Essential Summer Reading, Environmental Issues
I am taking a couple of weeks off. But while I’m away, I thought I’d share with you some of the what I consider to be this year’s essential readings on politics. Today, I want to look at the oil spill and climate change legislation.
The first place to start is "Building a Green Economy" (The New York Times, April 5), Paul Krugman’s even-handed primer on the economics of climate change.
There’s no real question that the earth is warming as a result of human activity, with potentially serious or even catastrophic consequences. The real debate is over what we should be doing about it. In "Why the Decision to Tackle Climate Isn’t as Simple as Al Gore Says" (The New Republic, June 22), Jim Manzi argues that full-scale efforts to slow climate change could cost more than they’re worth.
"Is Climate Change Worth Tackling?" (The New Republic, July 5) is Bradford Plumer’s response to Manzi. Plumer argues that Manzi underestimates both the risk of catastrophic disaster and the overall impact of climate change.
In "The Spill, the Scandal and the President" (Rolling Stone, June 8), Tim Dickinson recounts the fascinating and appalling story of what went wrong at the Deepwater Horizon rig, and how BP and the Obama administration tried to minimize the spill rather take the necessary efforts to deal seriously with it.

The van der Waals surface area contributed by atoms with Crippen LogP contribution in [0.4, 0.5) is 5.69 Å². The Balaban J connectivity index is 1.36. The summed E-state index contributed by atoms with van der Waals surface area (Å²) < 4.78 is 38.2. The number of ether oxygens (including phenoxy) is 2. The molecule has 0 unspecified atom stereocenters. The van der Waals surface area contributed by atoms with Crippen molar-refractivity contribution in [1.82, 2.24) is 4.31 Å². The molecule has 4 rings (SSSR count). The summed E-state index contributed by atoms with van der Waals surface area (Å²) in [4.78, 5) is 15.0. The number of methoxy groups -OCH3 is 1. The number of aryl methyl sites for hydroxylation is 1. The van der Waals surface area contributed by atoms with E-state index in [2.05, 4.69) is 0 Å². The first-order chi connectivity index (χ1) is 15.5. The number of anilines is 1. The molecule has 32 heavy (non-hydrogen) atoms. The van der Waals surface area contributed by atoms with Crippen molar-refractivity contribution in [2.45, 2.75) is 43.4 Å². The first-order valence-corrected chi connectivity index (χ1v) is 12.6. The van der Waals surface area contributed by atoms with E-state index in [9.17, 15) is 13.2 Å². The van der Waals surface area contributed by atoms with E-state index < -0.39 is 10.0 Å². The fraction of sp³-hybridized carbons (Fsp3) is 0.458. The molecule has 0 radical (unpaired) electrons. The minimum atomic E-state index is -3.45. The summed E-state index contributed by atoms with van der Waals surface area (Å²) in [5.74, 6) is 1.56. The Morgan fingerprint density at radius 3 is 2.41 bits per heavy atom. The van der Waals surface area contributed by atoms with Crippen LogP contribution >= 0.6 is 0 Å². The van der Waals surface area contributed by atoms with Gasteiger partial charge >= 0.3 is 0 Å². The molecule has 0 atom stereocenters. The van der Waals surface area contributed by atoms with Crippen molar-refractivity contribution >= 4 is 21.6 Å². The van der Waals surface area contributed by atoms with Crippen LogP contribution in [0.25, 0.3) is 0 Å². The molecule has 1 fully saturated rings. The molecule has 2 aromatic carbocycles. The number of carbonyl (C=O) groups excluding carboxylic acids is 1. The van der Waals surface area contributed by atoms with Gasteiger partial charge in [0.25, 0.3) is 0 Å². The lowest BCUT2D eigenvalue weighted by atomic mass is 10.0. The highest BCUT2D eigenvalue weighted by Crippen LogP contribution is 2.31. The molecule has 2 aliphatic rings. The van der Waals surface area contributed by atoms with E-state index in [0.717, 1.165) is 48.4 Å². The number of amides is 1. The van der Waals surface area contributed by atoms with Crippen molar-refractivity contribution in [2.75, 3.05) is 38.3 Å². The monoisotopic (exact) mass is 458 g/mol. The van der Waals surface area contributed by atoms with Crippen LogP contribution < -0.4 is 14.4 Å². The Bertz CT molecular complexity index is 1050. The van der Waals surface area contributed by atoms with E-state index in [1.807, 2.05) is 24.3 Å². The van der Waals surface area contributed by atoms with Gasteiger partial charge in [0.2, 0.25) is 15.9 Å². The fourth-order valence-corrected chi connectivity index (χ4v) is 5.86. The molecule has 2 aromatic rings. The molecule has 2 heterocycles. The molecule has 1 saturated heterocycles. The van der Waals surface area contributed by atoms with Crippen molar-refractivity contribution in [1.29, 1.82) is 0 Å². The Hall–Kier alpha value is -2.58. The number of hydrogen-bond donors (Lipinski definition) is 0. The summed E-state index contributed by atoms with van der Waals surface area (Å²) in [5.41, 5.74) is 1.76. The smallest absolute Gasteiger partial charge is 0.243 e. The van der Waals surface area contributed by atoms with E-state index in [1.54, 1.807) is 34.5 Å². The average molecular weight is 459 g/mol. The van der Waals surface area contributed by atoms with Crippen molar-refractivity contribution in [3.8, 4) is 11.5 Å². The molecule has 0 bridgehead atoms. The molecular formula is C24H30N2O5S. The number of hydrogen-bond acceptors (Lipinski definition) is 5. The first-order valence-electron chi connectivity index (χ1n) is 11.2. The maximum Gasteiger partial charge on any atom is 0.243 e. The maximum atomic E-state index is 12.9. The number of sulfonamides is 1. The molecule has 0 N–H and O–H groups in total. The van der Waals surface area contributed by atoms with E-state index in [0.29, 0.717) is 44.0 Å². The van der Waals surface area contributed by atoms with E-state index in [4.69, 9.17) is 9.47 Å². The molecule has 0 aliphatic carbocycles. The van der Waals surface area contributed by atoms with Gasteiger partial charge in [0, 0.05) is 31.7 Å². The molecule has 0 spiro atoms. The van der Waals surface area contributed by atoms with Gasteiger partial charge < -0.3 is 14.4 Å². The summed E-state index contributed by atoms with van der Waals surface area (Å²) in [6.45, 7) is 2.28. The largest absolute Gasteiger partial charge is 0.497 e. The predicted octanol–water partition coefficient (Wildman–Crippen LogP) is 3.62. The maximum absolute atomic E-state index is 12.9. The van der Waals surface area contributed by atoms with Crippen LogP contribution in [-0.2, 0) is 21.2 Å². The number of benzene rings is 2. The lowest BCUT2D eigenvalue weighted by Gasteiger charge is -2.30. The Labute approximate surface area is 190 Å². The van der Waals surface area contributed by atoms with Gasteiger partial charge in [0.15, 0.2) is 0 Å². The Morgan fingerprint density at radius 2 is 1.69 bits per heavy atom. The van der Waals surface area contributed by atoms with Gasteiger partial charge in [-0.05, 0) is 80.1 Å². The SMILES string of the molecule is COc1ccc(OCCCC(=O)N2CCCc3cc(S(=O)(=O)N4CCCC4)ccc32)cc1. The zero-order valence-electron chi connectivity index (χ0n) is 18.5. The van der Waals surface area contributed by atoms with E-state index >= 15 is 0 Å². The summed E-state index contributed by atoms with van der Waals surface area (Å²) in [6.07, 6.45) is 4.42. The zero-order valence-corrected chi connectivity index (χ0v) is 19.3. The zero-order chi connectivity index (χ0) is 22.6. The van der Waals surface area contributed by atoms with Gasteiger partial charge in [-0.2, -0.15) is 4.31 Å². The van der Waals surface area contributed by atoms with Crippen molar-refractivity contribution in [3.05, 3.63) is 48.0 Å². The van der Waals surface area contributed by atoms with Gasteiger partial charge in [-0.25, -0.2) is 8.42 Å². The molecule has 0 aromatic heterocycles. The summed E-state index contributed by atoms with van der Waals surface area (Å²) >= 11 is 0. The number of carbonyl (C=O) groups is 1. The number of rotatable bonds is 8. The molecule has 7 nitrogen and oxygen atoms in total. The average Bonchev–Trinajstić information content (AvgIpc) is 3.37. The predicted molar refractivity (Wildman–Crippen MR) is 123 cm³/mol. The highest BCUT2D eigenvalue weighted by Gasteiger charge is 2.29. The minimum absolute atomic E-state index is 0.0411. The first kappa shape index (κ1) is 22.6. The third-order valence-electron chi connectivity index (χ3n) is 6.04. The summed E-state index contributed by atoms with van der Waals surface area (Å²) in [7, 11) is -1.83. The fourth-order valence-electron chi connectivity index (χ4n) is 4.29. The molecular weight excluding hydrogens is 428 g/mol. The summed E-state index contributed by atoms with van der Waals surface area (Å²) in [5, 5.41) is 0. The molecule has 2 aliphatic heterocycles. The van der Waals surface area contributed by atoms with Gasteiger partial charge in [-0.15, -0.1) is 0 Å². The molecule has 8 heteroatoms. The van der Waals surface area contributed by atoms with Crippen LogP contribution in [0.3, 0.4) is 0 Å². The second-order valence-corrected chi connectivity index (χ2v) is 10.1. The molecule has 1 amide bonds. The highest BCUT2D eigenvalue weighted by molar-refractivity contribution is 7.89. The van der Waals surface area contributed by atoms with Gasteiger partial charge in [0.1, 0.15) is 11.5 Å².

Finally, if you haven’t seen them already, it’s worth looking at Charlie Riedel’s powerful photos of animals caught in an oil slick off Louisiana’s East Grand Terre Island.
A federal judge ruled that the Trump administration likely violated the reporter's Fifth Amendment rights when it stripped his press credentials earlier this month.
- Acosta will be allowed to return to the White House on Friday.
- The judge described the ruling as narrow, and didn't rule one way or the other on violations of the First Amendment.
- The case is still open, and the administration may choose to appeal the ruling.
Progressive America would be half as big, but twice as populated as its conservative twin.
- America's two political tribes have consolidated into 'red' and 'blue' nations, with seemingly irreconcilable differences.
- Perhaps the best way to stop the infighting is to go for a divorce and give the two nations a country each
- Based on the UN's partition plan for Israel/Palestine, this proposal provides territorial contiguity and sea access to both 'red' and 'blue' America
The definition of a kilogram will now be fixed to Planck's constant, a fundamental part of quantum physics.
- The new definition of a kilogram is based on a physical constant in quantum physics.
- Unlike the current definition of a kilogram, this measurement will never change.
- Scientists also voted to update the definitions of several other measurements in physics.
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